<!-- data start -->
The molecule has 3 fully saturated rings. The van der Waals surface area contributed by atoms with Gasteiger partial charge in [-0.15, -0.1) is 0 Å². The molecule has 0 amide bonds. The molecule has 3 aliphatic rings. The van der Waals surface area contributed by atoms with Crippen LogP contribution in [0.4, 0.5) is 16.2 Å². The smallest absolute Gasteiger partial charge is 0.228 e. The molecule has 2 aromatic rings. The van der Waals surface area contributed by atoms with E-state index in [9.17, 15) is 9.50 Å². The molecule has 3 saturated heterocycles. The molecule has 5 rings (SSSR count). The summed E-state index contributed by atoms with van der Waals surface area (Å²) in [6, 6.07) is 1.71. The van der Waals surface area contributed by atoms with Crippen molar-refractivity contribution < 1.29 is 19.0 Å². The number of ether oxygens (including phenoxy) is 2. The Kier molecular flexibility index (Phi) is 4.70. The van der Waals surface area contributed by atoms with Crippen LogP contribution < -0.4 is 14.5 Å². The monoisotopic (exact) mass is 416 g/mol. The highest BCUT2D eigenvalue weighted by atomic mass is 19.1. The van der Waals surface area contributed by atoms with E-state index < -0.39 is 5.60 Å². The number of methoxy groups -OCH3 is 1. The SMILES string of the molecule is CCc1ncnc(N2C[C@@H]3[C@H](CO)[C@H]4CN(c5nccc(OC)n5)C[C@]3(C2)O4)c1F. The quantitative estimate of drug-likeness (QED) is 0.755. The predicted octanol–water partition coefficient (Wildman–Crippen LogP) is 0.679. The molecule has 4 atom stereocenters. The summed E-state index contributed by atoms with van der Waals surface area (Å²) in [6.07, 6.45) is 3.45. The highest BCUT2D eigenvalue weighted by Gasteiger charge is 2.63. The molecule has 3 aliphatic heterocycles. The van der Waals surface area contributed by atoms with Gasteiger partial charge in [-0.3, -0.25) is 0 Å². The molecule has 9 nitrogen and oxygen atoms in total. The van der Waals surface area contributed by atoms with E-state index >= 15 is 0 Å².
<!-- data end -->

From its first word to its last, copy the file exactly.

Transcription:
The molecule has 3 fully saturated rings. The van der Waals surface area contributed by atoms with Gasteiger partial charge in [-0.15, -0.1) is 0 Å². The molecule has 0 amide bonds. The molecule has 3 aliphatic rings. The van der Waals surface area contributed by atoms with Crippen LogP contribution in [0.4, 0.5) is 16.2 Å². The smallest absolute Gasteiger partial charge is 0.228 e. The molecule has 2 aromatic rings. The van der Waals surface area contributed by atoms with E-state index in [9.17, 15) is 9.50 Å². The molecule has 3 saturated heterocycles. The molecule has 5 rings (SSSR count). The summed E-state index contributed by atoms with van der Waals surface area (Å²) in [6, 6.07) is 1.71. The van der Waals surface area contributed by atoms with Crippen molar-refractivity contribution < 1.29 is 19.0 Å². The number of ether oxygens (including phenoxy) is 2. The Kier molecular flexibility index (Phi) is 4.70. The van der Waals surface area contributed by atoms with Crippen LogP contribution < -0.4 is 14.5 Å². The monoisotopic (exact) mass is 416 g/mol. The highest BCUT2D eigenvalue weighted by atomic mass is 19.1. The van der Waals surface area contributed by atoms with E-state index < -0.39 is 5.60 Å². The number of methoxy groups -OCH3 is 1. The SMILES string of the molecule is CCc1ncnc(N2C[C@@H]3[C@H](CO)[C@H]4CN(c5nccc(OC)n5)C[C@]3(C2)O4)c1F. The quantitative estimate of drug-likeness (QED) is 0.755. The predicted octanol–water partition coefficient (Wildman–Crippen LogP) is 0.679. The molecule has 4 atom stereocenters. The summed E-state index contributed by atoms with van der Waals surface area (Å²) in [6.07, 6.45) is 3.45. The highest BCUT2D eigenvalue weighted by Gasteiger charge is 2.63. The molecule has 3 aliphatic heterocycles. The van der Waals surface area contributed by atoms with Gasteiger partial charge in [-0.3, -0.25) is 0 Å². The molecule has 9 nitrogen and oxygen atoms in total. The van der Waals surface area contributed by atoms with E-state index >= 15 is 0 Å².